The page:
1.8.2016

January 8, 2017
 
    Happy New Year, I’m afraid it has been extremely hectic so far this year on Samos, Greece. We woke up the first of the year with messages from our New Arrival WhatsApp group that 66 arrivals had landed during the evening festivities. 22 had landed 3 hours into the new year, and 44 others had followed shortly thereafter. On the 4th of January another 44 landed on Samos, bringing the totals for January to 110 thus far.
 
    Winter has finally set here in Greece with torrential rain, freezing temperatures, and snow. We have been blessed to only have light flurries here at the camp in Samos, but Lesvos has experienced heavy snow as well as many of the camps on the mainland. While the other locations have experienced snow, the precipitation here has been rain in abundance.  Four days of rain tested the resilience of the tents, and many did not survive the howling wind at 40kmh/25mph. If those living in tents were able to escape the wind and rain, they also had to endure the sub-freezing temperatures. I am under the assumption that the medical teams will be overwhelmed this upcoming week with sick refugees who are both cold and wet.
 
    The volunteers this week were scrambling to make ends meet. This week has been holiday season for the Greeks. The 1st of January there were no workers from the government organizations to help the new arrivals. The 2nd of January also is a national holiday so the majority of the organization workers were missing. The 5th of January is also an Orthodox holiday, Three Kings Day (in reference to the three wise men and the Julian calendar) in which no organizations were present. With the decreased presence of those mandated/funded to represent the needs of the refugees, the volunteers have bore the brunt of the duties.
 
    In response to the rain, wind, and freezing temperatures our number one priority has been to identify the families and vulnerable persons living in pop-up tents. We have been fortunate enough to have the support of the UNHCR and RIS who focused on moving these people into large family tents or into cabins. We were able to ensure that there were no families with children living in pop-up tents. Another activity we have taken on is tea distribution in the morning and afternoon in collaboration with UNHCR and Samaritan’s Purse. The hot tea with a little sugar adds some warmth to the soul as well as some sugars/carbs to help the body endure the elements. I have been on the morning distribution and it is a blessing to see how welcoming this simple item can be. People queue up before or after breakfast, some coming two or three times. No one is angry, all smile and say thank you. Despite rising early to boil water, this is one of the most positive distributions I have been a participant in for quite some time.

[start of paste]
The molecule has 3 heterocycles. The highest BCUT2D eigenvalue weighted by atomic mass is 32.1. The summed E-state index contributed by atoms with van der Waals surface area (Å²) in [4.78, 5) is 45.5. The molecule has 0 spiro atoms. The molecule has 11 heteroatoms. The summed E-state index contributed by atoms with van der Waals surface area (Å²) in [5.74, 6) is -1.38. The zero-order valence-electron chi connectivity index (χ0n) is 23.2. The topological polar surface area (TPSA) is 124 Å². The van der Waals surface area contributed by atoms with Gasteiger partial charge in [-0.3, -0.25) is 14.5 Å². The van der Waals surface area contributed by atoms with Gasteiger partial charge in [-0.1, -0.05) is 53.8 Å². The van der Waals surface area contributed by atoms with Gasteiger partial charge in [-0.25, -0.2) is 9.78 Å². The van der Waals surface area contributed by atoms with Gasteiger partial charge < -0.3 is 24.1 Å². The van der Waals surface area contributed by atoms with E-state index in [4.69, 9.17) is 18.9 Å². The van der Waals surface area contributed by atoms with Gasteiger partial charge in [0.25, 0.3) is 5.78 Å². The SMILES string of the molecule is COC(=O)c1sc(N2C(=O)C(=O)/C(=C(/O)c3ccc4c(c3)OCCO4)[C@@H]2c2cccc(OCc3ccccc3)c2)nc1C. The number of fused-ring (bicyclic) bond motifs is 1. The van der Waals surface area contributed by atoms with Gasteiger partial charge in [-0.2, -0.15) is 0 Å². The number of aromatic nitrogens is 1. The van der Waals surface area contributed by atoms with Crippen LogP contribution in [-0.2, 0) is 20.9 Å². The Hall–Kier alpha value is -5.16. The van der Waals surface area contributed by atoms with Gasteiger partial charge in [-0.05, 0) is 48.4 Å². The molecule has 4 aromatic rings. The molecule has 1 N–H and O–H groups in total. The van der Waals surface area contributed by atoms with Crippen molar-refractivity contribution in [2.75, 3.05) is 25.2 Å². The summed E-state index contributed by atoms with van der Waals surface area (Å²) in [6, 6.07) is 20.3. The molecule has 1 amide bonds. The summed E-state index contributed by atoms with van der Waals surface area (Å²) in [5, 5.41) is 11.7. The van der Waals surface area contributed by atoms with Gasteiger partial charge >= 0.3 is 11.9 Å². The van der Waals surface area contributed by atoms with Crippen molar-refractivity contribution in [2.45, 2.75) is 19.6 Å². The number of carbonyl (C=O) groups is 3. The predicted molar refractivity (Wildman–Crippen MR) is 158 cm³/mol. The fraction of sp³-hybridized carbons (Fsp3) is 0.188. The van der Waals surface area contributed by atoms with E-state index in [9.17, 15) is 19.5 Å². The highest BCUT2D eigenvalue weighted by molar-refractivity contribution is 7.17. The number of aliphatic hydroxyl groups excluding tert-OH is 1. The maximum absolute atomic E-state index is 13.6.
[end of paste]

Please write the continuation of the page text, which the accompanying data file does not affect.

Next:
It has been an uphill struggle attempting to force the mandated government organizations and non-government organizations to assume their responsibilities as prior stated. Late winter of 2016 Samos Volunteers ran out of tents and had to resort to other means to provide shelter. We were fortunate enough to have Medecines Sans Frontiers donate us tents, but housing allocation is under the mandates of RIS/FRS under the funding via the European Commission. All summer of 2016 we warned the groups on the island that we could not provide tents, yet they failed to heed our warnings. With the past week of inclement weather and new arrivals we have totally expunged any tents in stock. As people come asking for new tents they all walk away with empty tents. For the past three months Medin ran out of toilet paper that the volunteers distribute. Once again, MSF provided tissue paper which worked as an alternative but that too ran out. We had been purchasing 250 rolls of toilet paper a day, but can no longer afford it, nor wish to continue since funding is allocated for that basic need. We are on day 7 of no toilet paper, as well as no future promises of that gap being filled.
 
    On a personal note I myself am doing well. The cold does not affect me as much as the other volunteers, but many of the volunteers are sick. This holiday season an extreme amount of funding came in, which allows me to worry about one less thing. Much appreciation to all my donors, you truly inspire me and give me hope in the goodness of humanity. I have been researching my project in E. Africa and working on the collaboration with Cisco and Bayer Pharmaceuticals. I am fortunate to have a solid contact here in Greece who has worked in Uganda, as well as Paula from Startup Boat Foundation who has been making the connections. Via Paula I may have an opportunity to go the UNICEF conference in Jordan, as well as continuing the collaboration with Bayer. I am currently struggling with leaving Greece for the cause in E. Africa. If crossings to Greece increase, should I continue my stay due to my experience and connections, or go to a place where there is less aid and more need?
 
    2016 was a whirlwind of experiences. I met the most amazing people both refugees and volunteers. Awareness was made both by means of social media and presentations. Friendships were made as well as alliances with NGO’s.  Due to volunteers and donors I saw the best humanity has to offer which inspired hope albeit my pessimistic demeanor. While I observe the world tearing itself apart, and fear for the future, I am excited to see what amazing things in 2017 that humanity will accomplish. As I end this post, please consider what you as an individual can do this year; the harvest is great, but the laborers are few. You as an individual can and will make a difference, never forget your responsibility to your neighbor and those who need help most. We are each other towers of support, and we together will change the world. Until the next post, keep up the good fight, I look forward to seeing your impact on the world.

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